This is a sad moment in my life. After following motor sport activities since 1926, and deriving such great pleasure from some, I have now been forced to make a decision to reduce these activities because of the strain on my physical and financial resources. I have always enjoyed the “big” occasions and never miss British Grand Prix meetings, but the first victim of my economy “axe” will have to be the 1980 Brands Hatch meeting.
For the past few meetings I have been becoming disenchanted with that organisation (or should I say disorganisation). In spite of travelling over 300 miles overnight I always arrive for opening time on GP day to find utter chaos reigneth. The local police just haven’t a clue. This year a plump lad on a motorcycle tried to divert me from using the main (A20) entrance, in spite of my yellow Grandstand Car Park label, saying “That’s for contractors only”. He sent dozens of cars off in the wrong direction, but I stood my ground and (eventually) got straight into the correct car park area. What the other poor devils said when they ultimately arrived in the wrong areas I shudder to think. I also find the police show remarkable lack of intelligence in the application of dispersal arrangements after the meeting. Three lanes of cars are allowed to leave the main gate simultaneously to occupy a two-lane road. Result – chaos and delay while they slowly sort themselves out on the main road.
Inside the gates the Brands Hatch authorities have little to be proud of in this respect. The car park attendants, like the aforementioned police, just haven’t a clue, with the result that lots of space is wasted and cars get jammed into ridiculous positions resulting in more chaos after the meeting. Although this year’s meeting ended by 5 p.m. it took me until 11.30 p.m. to arrive, via the South Circular Road, at Kew Bridge. Two years ago the meeting ended later and l failed to reach Kew by midnight. This completely spoils the value of my day out. I do not intend in future to be subjected to such treatment. I feel that the blame lies primarily with the Brands authorities for failing to organise any dispersal, and, in spite of the large number of representatives of the motoring organisations present on what are obviously recruiting-drives, no help is forthcoming from them. With no supervision from circuit management or motoring associations the exodus becomes a mad stampede with bottlenecks created at every internal gateway and road junction. The “cheeky” drivers get away with it and the courteous types get left behind.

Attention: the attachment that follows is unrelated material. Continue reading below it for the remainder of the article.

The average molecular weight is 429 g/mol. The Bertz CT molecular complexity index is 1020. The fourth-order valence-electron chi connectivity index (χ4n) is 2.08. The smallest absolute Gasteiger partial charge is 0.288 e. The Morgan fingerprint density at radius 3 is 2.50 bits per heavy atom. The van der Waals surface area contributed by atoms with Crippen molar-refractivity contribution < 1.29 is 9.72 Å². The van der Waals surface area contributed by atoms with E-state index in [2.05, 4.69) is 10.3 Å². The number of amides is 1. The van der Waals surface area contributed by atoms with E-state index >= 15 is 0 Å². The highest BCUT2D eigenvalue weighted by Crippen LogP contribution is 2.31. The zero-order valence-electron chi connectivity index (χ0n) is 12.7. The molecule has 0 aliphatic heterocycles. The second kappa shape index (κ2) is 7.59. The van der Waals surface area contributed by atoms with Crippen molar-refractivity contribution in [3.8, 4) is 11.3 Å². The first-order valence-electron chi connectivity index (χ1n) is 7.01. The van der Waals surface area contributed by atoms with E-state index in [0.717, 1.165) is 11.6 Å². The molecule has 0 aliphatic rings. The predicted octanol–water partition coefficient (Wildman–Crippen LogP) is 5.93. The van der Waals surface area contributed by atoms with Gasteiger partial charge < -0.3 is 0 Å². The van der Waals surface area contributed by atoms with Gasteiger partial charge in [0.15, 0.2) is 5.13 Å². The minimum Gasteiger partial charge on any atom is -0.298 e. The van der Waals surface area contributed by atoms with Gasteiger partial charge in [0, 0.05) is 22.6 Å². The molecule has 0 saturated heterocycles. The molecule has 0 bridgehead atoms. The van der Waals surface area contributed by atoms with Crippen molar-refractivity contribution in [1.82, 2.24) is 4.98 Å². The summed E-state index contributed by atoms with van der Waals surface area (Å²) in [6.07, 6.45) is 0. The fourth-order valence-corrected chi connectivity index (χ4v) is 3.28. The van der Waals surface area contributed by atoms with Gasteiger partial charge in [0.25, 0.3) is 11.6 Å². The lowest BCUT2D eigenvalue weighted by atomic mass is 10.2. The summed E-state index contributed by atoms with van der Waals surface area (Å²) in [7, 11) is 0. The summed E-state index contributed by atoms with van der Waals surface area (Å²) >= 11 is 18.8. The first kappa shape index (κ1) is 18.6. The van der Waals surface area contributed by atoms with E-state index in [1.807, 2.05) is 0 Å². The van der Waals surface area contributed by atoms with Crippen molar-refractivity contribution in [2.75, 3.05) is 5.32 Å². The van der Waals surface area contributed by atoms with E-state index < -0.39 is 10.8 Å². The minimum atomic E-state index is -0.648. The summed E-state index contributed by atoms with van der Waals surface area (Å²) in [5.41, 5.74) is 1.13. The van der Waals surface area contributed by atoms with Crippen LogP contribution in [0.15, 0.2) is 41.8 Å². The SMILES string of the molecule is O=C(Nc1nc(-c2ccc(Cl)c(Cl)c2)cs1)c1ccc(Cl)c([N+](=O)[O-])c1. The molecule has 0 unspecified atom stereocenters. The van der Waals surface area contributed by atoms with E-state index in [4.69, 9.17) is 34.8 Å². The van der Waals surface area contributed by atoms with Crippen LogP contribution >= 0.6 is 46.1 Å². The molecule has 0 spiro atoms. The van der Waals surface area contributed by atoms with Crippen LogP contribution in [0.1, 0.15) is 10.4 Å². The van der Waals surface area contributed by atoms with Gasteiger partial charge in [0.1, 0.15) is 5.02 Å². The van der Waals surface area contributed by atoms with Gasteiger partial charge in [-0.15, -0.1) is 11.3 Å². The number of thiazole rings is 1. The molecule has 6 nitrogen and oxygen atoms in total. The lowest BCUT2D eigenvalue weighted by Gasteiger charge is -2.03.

Apart from the foregoing, I am divorcing myself from all interest in Brands Hatch because of the callous greed of that management in wanting their money two years before the event. For many years I have been able to reserve my tickets, including grandstand seats and paddock passes, in January or February for that year’s event. For the 1978 Grand Prix, however, it became necessary to book ONE YEAR in advance. The pretence was made that this was for the convenience of the customer. As a long-term member of the paying public I can assure the circuit management that it is no less convenient for me to book six months in advance than one year. On the other hand, I can fully appreciate that if all gate monies are collected earlier, and banked, there will be a goodly amount of extra interest to the credit of the circuit finances. What the circuit gains in extra interest is the customer’s loss so it is really a hidden increase in admission charges. Unfortunately the Silverstone authorities have not been slow to see the profitability of this ruse and they, also, now ask for reservations ONE YEAR in advance. But Brands Hatch are really greedy. They have to go one better, so if you are a member of the paying public you must book now for the 1980 meeting, i.e. TWO YEARS in advance. The £ 10 deposit required ensures a seat but gives no guarantee at what price, and there can be little doubt that those foolish enough to pay deposits now will get some unpleasant shocks when the 1980 prices are finally announced.